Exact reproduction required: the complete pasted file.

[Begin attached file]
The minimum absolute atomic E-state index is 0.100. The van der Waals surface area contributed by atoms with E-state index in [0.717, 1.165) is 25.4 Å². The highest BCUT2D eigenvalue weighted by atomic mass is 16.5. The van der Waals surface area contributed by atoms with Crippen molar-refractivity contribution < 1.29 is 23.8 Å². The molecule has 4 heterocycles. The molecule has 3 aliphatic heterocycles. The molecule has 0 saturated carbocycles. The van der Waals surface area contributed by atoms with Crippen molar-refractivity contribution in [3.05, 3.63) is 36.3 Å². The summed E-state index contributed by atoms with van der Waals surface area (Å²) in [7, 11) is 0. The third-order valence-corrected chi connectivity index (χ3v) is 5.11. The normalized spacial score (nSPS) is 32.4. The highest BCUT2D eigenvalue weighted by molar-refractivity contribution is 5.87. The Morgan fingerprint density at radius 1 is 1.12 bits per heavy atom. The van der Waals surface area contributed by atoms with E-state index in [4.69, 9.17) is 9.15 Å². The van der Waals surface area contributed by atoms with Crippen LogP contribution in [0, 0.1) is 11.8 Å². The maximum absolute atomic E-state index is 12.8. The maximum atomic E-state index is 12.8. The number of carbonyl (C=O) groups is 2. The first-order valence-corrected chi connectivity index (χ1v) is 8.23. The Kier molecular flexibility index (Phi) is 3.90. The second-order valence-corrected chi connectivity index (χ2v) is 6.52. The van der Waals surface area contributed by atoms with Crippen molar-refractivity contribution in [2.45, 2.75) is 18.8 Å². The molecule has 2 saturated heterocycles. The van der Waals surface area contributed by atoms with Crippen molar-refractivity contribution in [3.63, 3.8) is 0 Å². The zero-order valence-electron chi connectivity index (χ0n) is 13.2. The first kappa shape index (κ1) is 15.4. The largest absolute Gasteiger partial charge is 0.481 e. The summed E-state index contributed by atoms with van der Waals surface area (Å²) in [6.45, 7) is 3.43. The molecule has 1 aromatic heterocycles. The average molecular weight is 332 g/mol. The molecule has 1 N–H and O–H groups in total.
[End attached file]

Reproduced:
The minimum absolute atomic E-state index is 0.100. The van der Waals surface area contributed by atoms with E-state index in [0.717, 1.165) is 25.4 Å². The highest BCUT2D eigenvalue weighted by atomic mass is 16.5. The van der Waals surface area contributed by atoms with Crippen molar-refractivity contribution < 1.29 is 23.8 Å². The molecule has 4 heterocycles. The molecule has 3 aliphatic heterocycles. The molecule has 0 saturated carbocycles. The van der Waals surface area contributed by atoms with Crippen molar-refractivity contribution in [3.05, 3.63) is 36.3 Å². The summed E-state index contributed by atoms with van der Waals surface area (Å²) in [7, 11) is 0. The third-order valence-corrected chi connectivity index (χ3v) is 5.11. The normalized spacial score (nSPS) is 32.4. The highest BCUT2D eigenvalue weighted by molar-refractivity contribution is 5.87. The Morgan fingerprint density at radius 1 is 1.12 bits per heavy atom. The van der Waals surface area contributed by atoms with E-state index in [4.69, 9.17) is 9.15 Å². The van der Waals surface area contributed by atoms with Crippen LogP contribution in [0, 0.1) is 11.8 Å². The maximum absolute atomic E-state index is 12.8. The maximum atomic E-state index is 12.8. The number of carbonyl (C=O) groups is 2. The first-order valence-corrected chi connectivity index (χ1v) is 8.23. The Kier molecular flexibility index (Phi) is 3.90. The second-order valence-corrected chi connectivity index (χ2v) is 6.52. The van der Waals surface area contributed by atoms with Crippen molar-refractivity contribution in [2.45, 2.75) is 18.8 Å². The molecule has 2 saturated heterocycles. The van der Waals surface area contributed by atoms with Crippen molar-refractivity contribution in [3.63, 3.8) is 0 Å². The zero-order valence-electron chi connectivity index (χ0n) is 13.2. The first kappa shape index (κ1) is 15.4. The largest absolute Gasteiger partial charge is 0.481 e. The summed E-state index contributed by atoms with van der Waals surface area (Å²) in [6.45, 7) is 3.43. The molecule has 1 aromatic heterocycles. The average molecular weight is 332 g/mol. The molecule has 1 N–H and O–H groups in total.